WASHINGTON, Jan. 7 /PRNewswire/ -- Federally Employed Women (FEW) is releasing the results of a survey taken of its members about pay-for-performance personnel systems. Respondents were also asked to provide solutions to the many problems associated with these systems and they are also included in the organization's Position Paper (http://few.org/docs/PayforPerformancePositionPaper.pdf).
"The vast majority of our survey respondents believed that current pay-for-performance systems have a lot of problems," announced Sue Webster, FEW National President, upon the release of the survey results. "But we firmly believe that just pointing out problems does not help so we are also offering solutions on how to fix these problems including more training, safeguards, data collection and required action plans to name a few," she added.
While in theory the organization's members asserted that there were benefits to a pay-for-performance system, by virtually a two-to-one ratio respondents expressed a lot of concern about how they are implemented which is the crux of the problem. This in turn could lead to adverse impacts on women employed in the federal workforce in areas such as job security, career progression and the future of Equal Employment Opportunity laws and diversity programs. Among the problem areas cited by the survey respondents were:
- Too much discretion given to untrained managers
- No written or standardized guidelines
- Pay pool panels do not know the workers they are rating
- System relies too much on writing skills and high profile projects
- Pay pools under-funded leading to competition among team members
- Pay bands too limiting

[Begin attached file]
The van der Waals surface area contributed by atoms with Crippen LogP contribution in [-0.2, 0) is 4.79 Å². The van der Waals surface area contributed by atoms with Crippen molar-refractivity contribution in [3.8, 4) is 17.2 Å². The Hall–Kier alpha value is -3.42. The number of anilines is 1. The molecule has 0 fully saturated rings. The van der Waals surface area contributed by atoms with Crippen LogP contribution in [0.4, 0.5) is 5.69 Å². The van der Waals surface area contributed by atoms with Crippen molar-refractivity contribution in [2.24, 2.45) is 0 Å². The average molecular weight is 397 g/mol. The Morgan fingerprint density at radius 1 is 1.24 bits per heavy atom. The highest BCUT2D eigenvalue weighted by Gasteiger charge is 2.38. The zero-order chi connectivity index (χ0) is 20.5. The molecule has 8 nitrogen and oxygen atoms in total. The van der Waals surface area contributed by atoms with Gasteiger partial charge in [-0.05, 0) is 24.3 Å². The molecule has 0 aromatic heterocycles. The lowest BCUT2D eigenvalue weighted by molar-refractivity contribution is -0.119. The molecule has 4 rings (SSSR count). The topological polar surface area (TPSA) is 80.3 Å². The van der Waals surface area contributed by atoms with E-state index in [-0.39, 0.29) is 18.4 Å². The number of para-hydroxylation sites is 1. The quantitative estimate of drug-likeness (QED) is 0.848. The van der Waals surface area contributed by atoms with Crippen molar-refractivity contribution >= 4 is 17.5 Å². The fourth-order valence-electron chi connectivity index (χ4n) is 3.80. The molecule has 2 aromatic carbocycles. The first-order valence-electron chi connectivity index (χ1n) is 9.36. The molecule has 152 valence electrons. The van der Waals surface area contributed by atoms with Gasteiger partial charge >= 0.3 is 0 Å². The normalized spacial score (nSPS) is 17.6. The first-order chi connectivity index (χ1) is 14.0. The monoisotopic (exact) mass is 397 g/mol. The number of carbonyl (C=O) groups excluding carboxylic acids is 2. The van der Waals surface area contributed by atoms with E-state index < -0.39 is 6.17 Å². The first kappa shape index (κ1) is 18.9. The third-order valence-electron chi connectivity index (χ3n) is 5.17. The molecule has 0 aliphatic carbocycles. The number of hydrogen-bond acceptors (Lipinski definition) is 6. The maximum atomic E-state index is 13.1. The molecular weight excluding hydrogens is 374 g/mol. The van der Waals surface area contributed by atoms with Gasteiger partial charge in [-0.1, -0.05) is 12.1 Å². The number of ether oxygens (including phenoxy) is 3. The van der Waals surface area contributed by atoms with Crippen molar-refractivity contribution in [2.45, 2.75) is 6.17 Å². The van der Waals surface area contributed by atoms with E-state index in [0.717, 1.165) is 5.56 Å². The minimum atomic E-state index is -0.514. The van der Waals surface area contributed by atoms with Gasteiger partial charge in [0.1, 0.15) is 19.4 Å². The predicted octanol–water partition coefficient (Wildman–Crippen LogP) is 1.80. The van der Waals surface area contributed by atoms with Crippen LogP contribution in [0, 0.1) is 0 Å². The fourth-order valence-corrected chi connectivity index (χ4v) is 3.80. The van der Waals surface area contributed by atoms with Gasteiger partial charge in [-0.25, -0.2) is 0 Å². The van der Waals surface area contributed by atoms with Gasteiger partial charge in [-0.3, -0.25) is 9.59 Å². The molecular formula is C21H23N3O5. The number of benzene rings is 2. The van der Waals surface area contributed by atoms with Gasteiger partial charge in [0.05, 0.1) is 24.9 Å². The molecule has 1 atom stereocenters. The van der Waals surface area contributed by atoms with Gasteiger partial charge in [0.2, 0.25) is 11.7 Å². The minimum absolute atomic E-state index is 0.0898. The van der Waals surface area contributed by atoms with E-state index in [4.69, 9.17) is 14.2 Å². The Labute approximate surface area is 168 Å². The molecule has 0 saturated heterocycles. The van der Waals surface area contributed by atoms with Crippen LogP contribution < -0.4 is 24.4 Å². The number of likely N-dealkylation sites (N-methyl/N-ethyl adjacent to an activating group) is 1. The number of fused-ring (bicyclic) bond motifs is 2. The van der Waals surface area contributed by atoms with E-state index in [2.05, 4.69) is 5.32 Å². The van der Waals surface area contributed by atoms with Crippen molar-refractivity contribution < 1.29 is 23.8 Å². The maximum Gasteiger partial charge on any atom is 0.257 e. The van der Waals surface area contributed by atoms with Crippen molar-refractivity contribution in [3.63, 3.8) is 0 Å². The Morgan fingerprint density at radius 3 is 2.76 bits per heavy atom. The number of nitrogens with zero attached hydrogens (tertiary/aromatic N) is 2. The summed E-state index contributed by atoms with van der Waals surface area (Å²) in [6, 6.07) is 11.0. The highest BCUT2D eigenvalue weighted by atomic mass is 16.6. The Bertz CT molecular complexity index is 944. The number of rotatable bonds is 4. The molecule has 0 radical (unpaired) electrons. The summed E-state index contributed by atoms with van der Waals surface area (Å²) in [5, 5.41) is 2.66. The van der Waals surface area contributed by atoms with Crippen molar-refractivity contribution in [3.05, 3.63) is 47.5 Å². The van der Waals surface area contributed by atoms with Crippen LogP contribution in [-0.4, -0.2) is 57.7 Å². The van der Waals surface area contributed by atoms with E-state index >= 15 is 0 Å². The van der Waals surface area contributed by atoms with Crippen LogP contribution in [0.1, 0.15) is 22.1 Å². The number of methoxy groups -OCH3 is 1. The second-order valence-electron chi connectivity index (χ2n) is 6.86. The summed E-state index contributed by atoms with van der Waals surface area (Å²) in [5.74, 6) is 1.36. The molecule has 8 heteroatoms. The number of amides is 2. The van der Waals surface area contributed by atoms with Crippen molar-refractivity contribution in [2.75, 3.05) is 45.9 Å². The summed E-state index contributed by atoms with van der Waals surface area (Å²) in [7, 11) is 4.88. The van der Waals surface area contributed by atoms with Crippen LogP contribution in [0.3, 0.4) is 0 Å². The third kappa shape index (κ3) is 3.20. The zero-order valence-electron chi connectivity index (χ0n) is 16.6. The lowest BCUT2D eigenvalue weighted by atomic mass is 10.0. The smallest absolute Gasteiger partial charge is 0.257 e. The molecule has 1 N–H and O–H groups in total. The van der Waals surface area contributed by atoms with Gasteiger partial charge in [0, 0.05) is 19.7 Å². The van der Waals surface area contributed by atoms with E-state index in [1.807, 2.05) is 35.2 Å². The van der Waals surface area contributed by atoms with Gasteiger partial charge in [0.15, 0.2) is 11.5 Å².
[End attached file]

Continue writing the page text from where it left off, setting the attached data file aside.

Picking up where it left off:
"We hope to present these findings, as well as discuss our proposed solutions, with high level Administration officials at the Office of Personnel Management," stated Cecelia Davis, FEW's National Vice President for Congressional Relations. "We will also be offering to help implement these changes if needed," Davis concluded.
Janet Kopenhaver, FEW's Washington Representative, will also present this position paper to several legislators and their staffs. "Obviously we would like Hill leaders on the House and Senate Federal Workforce Subcommittees to know about these survey results as well as our suggested solutions," Kopenhaver advised. "Once Congress returns for the second session of the 111th Congress, I will start meeting with them to discuss these results," she added.
FEW is a private, non-profit organization founded in 1968 after Executive Order 11375 was issued that added sex discrimination to the list of prohibited discrimination in the federal government. FEW has grown into a proactive organization serving more than one million federally employed women - both in the military and civilian workforce.